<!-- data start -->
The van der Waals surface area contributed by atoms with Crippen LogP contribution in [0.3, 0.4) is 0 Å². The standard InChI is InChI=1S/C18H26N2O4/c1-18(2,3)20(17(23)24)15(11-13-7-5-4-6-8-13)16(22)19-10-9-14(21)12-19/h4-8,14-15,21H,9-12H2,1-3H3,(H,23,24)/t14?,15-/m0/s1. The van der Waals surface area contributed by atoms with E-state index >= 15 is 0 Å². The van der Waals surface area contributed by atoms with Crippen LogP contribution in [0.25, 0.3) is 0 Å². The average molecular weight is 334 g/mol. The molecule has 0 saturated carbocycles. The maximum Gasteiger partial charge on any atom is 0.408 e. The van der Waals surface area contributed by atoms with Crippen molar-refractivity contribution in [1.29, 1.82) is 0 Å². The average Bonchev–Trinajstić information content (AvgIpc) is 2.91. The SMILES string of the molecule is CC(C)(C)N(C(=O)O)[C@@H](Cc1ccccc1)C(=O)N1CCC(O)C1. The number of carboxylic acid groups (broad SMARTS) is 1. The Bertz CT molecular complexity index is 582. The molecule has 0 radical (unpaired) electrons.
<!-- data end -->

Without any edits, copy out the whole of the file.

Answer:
The van der Waals surface area contributed by atoms with Crippen LogP contribution in [0.3, 0.4) is 0 Å². The standard InChI is InChI=1S/C18H26N2O4/c1-18(2,3)20(17(23)24)15(11-13-7-5-4-6-8-13)16(22)19-10-9-14(21)12-19/h4-8,14-15,21H,9-12H2,1-3H3,(H,23,24)/t14?,15-/m0/s1. The van der Waals surface area contributed by atoms with E-state index >= 15 is 0 Å². The van der Waals surface area contributed by atoms with Crippen LogP contribution in [0.25, 0.3) is 0 Å². The average molecular weight is 334 g/mol. The molecule has 0 saturated carbocycles. The maximum Gasteiger partial charge on any atom is 0.408 e. The van der Waals surface area contributed by atoms with Crippen molar-refractivity contribution in [1.29, 1.82) is 0 Å². The average Bonchev–Trinajstić information content (AvgIpc) is 2.91. The SMILES string of the molecule is CC(C)(C)N(C(=O)O)[C@@H](Cc1ccccc1)C(=O)N1CCC(O)C1. The number of carboxylic acid groups (broad SMARTS) is 1. The Bertz CT molecular complexity index is 582. The molecule has 0 radical (unpaired) electrons.